Via Goldman Sachs,
One risk factor for the economic outlook is the exchange rate. The trade-weighted Euro has appreciated by 2.5% since the beginning of this year and by almost 5% since the announcement of the OMT in September.
To be sure, this appreciation comes after a significant weakening of the Euro in the preceding 12 months on the back of rising concerns about the stability of the Euro area, and the Euro TWI is still more than 1% below its average since 2008.
Moreover, export expectations are improving on the back of the pick-up in the global industrial cycle despite the appreciation of the Euro. The index of ‘new exports orders’ in the PMI survey, for example, rose to a level of 48.8 in January after reaching a trough of 44.7 in September. Thus, there is so far no indication that the exchange is putting the ‘gradual recovery’ scenario at risk.
When asked about the exchange rate in the January press conference, President Draghi said that “… the exchange rate is certainly a very important element as far as growth and price stability are concerned, and we certainly use it as one of the elements in our economic assessment”. However, he also said that “… so far, both the real and the effective exchange rate of the euro are at their long-term average.”
But a further strengthening at a similar same pace to what we have observed in recent months would eventually weigh more meaningfully on the economy, and this in turn would lead to a change in the “medium-term outlook for price stability”. The ECB, we think, would react in this case by cutting rates, in an attempt to slow the upward momentum of the exchange rate.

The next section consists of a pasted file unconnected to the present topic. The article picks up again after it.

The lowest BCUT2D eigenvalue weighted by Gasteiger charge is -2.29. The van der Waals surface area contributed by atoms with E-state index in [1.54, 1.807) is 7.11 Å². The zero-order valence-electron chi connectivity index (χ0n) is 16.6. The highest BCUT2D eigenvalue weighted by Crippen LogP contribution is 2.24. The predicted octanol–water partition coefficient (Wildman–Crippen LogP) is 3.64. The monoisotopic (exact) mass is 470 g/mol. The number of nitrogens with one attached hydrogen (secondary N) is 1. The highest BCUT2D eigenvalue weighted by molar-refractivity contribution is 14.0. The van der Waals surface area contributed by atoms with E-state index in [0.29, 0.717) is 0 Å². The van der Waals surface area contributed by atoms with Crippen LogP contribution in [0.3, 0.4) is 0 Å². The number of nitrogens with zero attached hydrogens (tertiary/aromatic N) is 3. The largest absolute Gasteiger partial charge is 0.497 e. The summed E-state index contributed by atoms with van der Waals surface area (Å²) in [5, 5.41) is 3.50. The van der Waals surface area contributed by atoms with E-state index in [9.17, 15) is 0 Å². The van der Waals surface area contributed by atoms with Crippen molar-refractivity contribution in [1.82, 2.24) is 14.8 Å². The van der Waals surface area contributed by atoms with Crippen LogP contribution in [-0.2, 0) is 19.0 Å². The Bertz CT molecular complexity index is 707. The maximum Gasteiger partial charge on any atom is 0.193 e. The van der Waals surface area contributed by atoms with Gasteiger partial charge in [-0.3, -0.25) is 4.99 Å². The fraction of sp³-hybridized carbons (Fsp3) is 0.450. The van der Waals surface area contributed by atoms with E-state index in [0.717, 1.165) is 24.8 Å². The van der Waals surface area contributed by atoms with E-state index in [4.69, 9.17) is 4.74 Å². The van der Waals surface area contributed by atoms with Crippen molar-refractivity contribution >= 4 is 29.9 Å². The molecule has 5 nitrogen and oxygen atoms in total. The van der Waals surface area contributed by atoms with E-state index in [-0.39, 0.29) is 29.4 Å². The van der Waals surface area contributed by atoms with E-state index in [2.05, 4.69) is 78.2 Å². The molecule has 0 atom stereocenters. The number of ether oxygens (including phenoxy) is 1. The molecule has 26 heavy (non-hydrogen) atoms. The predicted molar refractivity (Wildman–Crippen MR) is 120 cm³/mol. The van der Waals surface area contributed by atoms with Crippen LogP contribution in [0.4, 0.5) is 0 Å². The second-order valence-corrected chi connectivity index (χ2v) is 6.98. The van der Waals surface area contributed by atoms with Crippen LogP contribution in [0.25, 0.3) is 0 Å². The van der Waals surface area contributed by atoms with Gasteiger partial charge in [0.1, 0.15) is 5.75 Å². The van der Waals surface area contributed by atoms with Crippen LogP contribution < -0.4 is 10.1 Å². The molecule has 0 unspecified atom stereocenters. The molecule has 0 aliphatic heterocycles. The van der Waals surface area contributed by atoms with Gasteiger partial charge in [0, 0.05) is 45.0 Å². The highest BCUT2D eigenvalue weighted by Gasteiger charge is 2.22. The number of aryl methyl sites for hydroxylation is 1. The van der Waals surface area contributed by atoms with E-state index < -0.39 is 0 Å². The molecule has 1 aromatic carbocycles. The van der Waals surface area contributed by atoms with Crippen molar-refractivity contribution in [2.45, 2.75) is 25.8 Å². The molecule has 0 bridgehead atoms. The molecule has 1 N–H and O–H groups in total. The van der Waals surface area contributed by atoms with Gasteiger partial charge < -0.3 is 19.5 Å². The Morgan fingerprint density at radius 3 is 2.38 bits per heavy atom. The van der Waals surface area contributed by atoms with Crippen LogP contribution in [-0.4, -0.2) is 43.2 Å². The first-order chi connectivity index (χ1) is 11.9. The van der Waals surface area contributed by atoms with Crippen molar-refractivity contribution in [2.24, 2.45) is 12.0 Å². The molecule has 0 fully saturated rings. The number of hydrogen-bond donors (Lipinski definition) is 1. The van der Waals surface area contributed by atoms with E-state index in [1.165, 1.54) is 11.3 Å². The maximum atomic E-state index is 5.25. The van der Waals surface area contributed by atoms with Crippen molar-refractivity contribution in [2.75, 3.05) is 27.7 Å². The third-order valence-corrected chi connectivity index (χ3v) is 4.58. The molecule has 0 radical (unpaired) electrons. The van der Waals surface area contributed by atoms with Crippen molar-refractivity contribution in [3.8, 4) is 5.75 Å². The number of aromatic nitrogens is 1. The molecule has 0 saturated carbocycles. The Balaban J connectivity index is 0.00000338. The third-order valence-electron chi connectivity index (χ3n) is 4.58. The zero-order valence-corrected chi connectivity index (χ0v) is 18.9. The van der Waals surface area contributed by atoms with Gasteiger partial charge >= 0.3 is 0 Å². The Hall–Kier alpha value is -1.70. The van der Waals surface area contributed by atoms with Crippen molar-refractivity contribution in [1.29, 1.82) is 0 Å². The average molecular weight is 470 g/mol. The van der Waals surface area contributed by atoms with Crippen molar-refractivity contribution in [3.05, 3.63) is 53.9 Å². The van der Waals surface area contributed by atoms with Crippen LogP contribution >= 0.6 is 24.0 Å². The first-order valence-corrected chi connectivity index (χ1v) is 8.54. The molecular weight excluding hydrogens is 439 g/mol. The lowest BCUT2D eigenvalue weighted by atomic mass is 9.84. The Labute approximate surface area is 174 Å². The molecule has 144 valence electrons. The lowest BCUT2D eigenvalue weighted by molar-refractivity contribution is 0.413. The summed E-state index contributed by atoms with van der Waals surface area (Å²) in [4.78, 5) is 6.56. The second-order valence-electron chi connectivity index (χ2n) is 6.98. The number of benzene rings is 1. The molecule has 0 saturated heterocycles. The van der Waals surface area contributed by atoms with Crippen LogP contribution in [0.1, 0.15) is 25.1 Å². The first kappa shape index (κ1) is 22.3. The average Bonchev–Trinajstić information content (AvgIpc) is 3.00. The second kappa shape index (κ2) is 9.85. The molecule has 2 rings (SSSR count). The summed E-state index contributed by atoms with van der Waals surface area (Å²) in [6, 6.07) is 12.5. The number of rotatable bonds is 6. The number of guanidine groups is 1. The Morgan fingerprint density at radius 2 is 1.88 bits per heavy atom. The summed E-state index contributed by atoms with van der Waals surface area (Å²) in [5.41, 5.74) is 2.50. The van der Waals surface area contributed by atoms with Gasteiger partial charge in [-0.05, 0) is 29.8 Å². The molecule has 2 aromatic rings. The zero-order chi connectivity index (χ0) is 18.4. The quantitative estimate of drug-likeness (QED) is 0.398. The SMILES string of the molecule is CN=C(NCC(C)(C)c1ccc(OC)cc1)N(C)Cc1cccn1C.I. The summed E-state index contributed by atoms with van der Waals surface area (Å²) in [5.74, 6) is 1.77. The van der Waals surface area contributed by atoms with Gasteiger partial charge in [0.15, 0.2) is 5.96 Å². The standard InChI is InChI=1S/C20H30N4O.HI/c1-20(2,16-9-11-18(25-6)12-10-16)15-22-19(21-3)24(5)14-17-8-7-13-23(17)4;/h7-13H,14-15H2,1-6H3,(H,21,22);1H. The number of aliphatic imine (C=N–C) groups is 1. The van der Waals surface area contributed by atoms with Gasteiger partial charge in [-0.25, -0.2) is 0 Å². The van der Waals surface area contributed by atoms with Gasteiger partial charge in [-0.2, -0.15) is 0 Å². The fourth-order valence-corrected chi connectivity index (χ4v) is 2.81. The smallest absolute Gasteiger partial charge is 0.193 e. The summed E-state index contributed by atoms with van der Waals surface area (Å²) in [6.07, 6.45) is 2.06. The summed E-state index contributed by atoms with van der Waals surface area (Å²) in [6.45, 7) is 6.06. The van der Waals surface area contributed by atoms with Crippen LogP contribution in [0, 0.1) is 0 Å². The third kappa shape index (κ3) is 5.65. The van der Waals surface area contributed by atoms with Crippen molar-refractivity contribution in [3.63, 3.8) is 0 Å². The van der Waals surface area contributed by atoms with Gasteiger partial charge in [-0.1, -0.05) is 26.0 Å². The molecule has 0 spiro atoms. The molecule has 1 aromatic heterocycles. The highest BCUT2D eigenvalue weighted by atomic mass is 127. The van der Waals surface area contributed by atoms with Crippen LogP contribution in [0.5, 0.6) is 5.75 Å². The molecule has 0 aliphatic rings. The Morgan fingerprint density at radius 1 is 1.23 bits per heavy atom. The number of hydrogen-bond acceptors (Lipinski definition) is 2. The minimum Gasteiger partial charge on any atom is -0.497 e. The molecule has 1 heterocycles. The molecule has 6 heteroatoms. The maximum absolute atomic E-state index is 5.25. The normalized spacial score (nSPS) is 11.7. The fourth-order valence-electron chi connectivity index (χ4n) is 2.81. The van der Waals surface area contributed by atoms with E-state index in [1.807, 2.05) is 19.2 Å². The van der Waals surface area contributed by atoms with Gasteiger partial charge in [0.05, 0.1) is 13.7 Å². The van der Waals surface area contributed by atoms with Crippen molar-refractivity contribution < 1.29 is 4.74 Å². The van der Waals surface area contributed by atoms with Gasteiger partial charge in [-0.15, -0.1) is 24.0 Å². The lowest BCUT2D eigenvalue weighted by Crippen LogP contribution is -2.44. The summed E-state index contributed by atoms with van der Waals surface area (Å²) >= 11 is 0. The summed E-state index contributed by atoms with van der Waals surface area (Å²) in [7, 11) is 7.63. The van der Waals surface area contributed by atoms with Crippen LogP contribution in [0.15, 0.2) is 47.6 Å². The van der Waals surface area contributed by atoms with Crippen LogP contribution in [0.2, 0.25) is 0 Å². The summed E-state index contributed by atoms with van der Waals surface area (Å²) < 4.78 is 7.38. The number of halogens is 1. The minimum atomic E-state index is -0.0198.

...And while Goldman notes that deposit shifts have begun to 'normalize', fragmentation remains and lending to corporates continues to decline...
One area where there is little evidence of a normalisation is lending to the non-financial corporate sector. President Draghi himself made this explicit in the January press conference, when he said “we have signs that fragmentation is being gradually repaired, but all this has not yet found its way through to the real economy”.
The latest data on bank lending are unlikely to change this assessment as December saw the biggest decline in corporate loans outstanding, with banks reducing loans by EUR52bn in that month alone. Most of that decline reflects ‘statistical noise’ owing to restructuring in the Spanish banking sector, and the December figures need to be treated with some caution. But even accounting for this one-off decline, the number still looks disappointing. Lending in Italy, for example, has declined by EUR9.1bn, raising questions about the improvement seen in the last two months. Bank lending rates are another important indicator for tensions in the peripheral banking system. While we have seen some moderation in bank lending rates in Italy and Spain, the overall level -- and the spread over the equivalent German rates -- remains very high. Finally, the Governing Council will look closely at the result of the Q1:2013 bank lending survey (results will be published the day before the February ECB meeting).
The view of the Governing Council has so far been that it will simply take more time for the improvement in funding conditions for banks to be passed on. We think the ECB will stick with this ’wait-and-see’ approach for the time being.